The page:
Federally Qualified Health Centers (FQHC)
Improving Health of Under-Served and Vulnerable Populations
Federally Qualified Health Centers are extremely important safety net providers in rural or underserved communities. FQHCs are outpatient clinics that qualify for very specific reimbursement rates and are billed under Medicare and Medicaid. FQHCs include community health centers, migrant health centers, healthcare for the homeless health centers, public housing primary care and health center program “look-alikes”.
FQHCs are uniquely positioned to be an important partner for hospital systems as healthcare delivery systems seek out new methods to improve health outcomes in response to capitated reimbursement. FQHCs have also demonstrated a strong ability to improve health outcomes while reducing unnecessary hospitalizations and lowering costs. They help underserved and vulnerable populations detect disease earlier, incorporate preventative health measures and education that lead to improved health outcomes. These collaborations take many forms including:
- Joint program development
- Co-location agreements
- Donation or Community Benefit Grants
- Lease of space, services, personnel
- ER Diversion
- Patient referral arrangements
A hospital and FQHC jointly develop a collaborative Obstetrics Program. The hospital provides the availability of a perinatologist, clinical and diagnostic support, delivery, marketing, and other acute-level services. The FQHC provides prenatal visits, outpatient care, monitoring and refers patients to the hospital for birthing.
Co-Location of FQHC & Hospital Services
The co-location of an FQHC with hospital services may result from various collaborative relationships including:
- The hospital as the lessor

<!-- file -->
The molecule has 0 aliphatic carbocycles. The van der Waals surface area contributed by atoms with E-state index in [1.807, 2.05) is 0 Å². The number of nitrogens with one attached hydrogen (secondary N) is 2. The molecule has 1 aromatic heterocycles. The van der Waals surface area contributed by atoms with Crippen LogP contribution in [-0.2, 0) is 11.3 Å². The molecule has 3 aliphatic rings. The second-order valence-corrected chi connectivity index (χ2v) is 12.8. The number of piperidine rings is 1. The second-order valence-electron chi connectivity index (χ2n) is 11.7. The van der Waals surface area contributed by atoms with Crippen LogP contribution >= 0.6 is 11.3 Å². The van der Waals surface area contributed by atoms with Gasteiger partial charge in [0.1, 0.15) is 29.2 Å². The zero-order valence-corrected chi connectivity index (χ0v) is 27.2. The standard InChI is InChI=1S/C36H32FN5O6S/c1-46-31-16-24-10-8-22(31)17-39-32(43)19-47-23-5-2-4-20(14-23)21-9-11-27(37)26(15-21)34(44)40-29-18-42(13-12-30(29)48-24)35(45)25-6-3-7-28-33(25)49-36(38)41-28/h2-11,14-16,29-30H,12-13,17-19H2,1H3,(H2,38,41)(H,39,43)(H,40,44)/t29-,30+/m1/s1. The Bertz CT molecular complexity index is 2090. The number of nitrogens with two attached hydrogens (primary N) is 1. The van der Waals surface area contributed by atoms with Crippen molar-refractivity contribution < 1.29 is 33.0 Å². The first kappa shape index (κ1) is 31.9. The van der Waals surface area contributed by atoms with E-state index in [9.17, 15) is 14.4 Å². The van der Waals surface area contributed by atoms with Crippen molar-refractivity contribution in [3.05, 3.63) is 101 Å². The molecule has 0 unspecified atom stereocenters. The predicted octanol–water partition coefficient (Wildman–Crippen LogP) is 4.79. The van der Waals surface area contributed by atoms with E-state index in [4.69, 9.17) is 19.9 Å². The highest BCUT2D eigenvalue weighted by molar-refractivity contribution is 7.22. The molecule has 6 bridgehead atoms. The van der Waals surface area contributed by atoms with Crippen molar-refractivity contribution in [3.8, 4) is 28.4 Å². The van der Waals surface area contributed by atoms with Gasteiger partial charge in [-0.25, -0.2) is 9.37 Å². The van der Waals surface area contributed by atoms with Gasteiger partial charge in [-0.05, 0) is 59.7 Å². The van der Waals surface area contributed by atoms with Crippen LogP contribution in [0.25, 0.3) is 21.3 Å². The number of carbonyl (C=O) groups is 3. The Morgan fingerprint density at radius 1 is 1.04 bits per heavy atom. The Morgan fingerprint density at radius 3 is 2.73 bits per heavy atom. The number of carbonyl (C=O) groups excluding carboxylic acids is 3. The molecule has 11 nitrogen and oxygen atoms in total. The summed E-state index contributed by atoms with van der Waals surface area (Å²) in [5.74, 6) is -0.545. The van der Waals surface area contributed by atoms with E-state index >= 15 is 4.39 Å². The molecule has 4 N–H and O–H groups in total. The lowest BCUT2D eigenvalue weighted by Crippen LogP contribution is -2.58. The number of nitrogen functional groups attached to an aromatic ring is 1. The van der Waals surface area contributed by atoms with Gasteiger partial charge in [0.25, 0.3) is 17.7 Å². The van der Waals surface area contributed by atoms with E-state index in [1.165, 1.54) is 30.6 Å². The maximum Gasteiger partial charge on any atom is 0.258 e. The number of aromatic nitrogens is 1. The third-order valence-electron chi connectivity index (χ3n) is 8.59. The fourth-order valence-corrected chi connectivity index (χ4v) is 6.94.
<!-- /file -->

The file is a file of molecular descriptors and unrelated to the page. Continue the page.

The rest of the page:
- The hospital may provide a grant or donation to support development of the FQHC.
- The hospital and FQHC may have a referral relationship.
- The FQHC and the hospital may contract with one another for services.
Benefits of Co-Location
- Alleviates emergency department/urgent care crowding in the hospitals and the FQHC location has the ability to operate during peak ED hours.
- Can reduce ED wait times.
- Reduction in uncompensated ED costs.
- FQHC patients are in closer proximity to acute hospital services.
- FQHC and the hospital may share certain services and avoid duplication.
- The hospital may realize rental income.
Emergency Department Diversion
A benefit of co-location is often a reduction in emergency hospital visits. ED diversion programs may formalize such an arrangement and may include various elements.
ED Diversion Process
- FQHC establishes a satellite facility “near” the hospital.
- Non-emergent and non-urgent hospital patients are referred to an FQHC staff member in the ED.
- FQHC staff member and hospital discuss treatment options with patients and advise the availability of satellite.
- FQHC staff member coordinates the referral to the satellite for immediate care or via appointment.
- Transportation may be provided, as needed, for immediate care.
Advis has significant experience brokering successful affiliations between FQHCs and hospitals. Contact us at 708.478.7030 or at email@example.com to see how we can further assist you.